Swine must test negative for swine brucellosis within 30 days before coming into the state, or be from a Validated Brucellosis-Free State or originate directly from a Validated Brucellosis-Free Herd. The Validated Brucellosis-Free Herd number and the date of the last certification test within the past 12 months must be written on the certificate of veterinary inspection.

Swine must also test negative for the pseudorabies virus within 30 days before coming into the state or originate from a Pseudorabies Stage IV or V (Pseudorabies-Free) State or be a Qualified Pseudorabies-Negative Feeder Swine Herd.

Swine Consigned to Slaughter

The shipment must be consigned directly to a recognized slaughter establishment and be accompanied by a prior permission number. The prior permission number must be written on your Owner-Shipper Statement. The Owner-Shipper Statement has to be signed by the owner or agent and provide the following information:

  1. The name and physical address of the consignor (person delivering the animals),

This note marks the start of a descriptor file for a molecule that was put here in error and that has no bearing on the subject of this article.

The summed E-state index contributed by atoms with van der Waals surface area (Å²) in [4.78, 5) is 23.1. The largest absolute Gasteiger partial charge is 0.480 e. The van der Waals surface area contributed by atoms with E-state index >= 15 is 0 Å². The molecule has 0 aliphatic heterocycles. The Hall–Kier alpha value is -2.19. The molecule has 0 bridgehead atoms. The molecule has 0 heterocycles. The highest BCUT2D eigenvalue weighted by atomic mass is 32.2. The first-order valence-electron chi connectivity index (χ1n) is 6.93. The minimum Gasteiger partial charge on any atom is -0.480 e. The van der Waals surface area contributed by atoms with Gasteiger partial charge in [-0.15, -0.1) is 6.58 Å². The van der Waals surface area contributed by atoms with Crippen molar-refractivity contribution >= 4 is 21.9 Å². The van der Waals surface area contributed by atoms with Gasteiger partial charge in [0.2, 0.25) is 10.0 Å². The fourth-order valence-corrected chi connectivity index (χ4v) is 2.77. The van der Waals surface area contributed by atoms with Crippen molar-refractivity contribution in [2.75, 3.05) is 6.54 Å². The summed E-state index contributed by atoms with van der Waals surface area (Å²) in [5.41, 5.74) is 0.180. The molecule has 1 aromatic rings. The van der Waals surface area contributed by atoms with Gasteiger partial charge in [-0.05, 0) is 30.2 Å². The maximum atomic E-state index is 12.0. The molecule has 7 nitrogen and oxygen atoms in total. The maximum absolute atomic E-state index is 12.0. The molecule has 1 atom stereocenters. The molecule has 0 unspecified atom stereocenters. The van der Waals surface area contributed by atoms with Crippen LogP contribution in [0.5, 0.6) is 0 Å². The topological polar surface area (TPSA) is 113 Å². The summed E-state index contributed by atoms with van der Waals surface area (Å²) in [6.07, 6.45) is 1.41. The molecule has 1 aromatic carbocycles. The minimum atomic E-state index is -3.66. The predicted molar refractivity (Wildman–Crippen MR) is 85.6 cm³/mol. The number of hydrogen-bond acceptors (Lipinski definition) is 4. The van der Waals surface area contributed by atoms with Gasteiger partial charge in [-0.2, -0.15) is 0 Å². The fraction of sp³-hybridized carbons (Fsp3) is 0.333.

2. The name and physical address of the consignee (person receiving the animals),
  3. The point of origin (premises where the animals originate),
  4. The point of destination (premises where the animals are being shipped),
  5. The number of animals and
  6. A description of the animals sufficient to identify them for any and all purposes.

An Official Certificate of Veterinary Inspection and a negative test for swine brucellosis and pseudorabies virus are not required to enter the state.

Obtaining Prior Permission

The prior permission number can be obtained by filling out our online application or by calling our office at (850) 410-0900 Monday through Friday from 8 a.m. to 5 p.m.

You must have the following information available:   

  • Veterinarian information (certificate of veterinary inspection, testing dates or certification number),
  • Consignor information,
  • Consignee information and
  • Animal information (number, type).  

Remember, the prior permission number must be written on your certificate of veterinary inspection or Owner-Shipper Statement.